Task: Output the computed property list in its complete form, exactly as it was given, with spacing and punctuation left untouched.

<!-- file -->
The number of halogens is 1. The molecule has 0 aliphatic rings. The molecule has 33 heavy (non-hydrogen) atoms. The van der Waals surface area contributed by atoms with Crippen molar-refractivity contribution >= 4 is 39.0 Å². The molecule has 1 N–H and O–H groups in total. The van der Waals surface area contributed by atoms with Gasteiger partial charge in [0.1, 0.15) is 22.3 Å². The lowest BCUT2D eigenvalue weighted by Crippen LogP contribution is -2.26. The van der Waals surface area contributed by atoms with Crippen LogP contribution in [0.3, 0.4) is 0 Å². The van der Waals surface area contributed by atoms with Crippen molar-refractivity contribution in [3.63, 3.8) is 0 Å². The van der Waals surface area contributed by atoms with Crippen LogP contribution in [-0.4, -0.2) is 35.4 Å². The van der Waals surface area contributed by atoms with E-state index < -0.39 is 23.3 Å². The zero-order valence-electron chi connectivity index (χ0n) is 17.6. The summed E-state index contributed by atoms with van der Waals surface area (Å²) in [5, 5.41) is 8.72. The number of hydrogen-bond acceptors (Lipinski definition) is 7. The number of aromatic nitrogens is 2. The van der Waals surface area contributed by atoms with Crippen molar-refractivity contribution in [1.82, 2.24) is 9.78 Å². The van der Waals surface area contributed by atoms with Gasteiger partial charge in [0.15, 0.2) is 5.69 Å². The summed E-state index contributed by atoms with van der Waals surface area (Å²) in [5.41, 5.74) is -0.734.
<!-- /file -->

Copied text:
The number of halogens is 1. The molecule has 0 aliphatic rings. The molecule has 33 heavy (non-hydrogen) atoms. The van der Waals surface area contributed by atoms with Crippen molar-refractivity contribution >= 4 is 39.0 Å². The molecule has 1 N–H and O–H groups in total. The van der Waals surface area contributed by atoms with Gasteiger partial charge in [0.1, 0.15) is 22.3 Å². The lowest BCUT2D eigenvalue weighted by Crippen LogP contribution is -2.26. The van der Waals surface area contributed by atoms with Crippen LogP contribution in [0.3, 0.4) is 0 Å². The van der Waals surface area contributed by atoms with Crippen molar-refractivity contribution in [3.63, 3.8) is 0 Å². The van der Waals surface area contributed by atoms with Crippen LogP contribution in [-0.4, -0.2) is 35.4 Å². The van der Waals surface area contributed by atoms with E-state index < -0.39 is 23.3 Å². The zero-order valence-electron chi connectivity index (χ0n) is 17.6. The summed E-state index contributed by atoms with van der Waals surface area (Å²) in [5, 5.41) is 8.72. The number of hydrogen-bond acceptors (Lipinski definition) is 7. The number of aromatic nitrogens is 2. The van der Waals surface area contributed by atoms with Crippen molar-refractivity contribution in [1.82, 2.24) is 9.78 Å². The van der Waals surface area contributed by atoms with Gasteiger partial charge in [0.15, 0.2) is 5.69 Å². The summed E-state index contributed by atoms with van der Waals surface area (Å²) in [5.41, 5.74) is -0.734.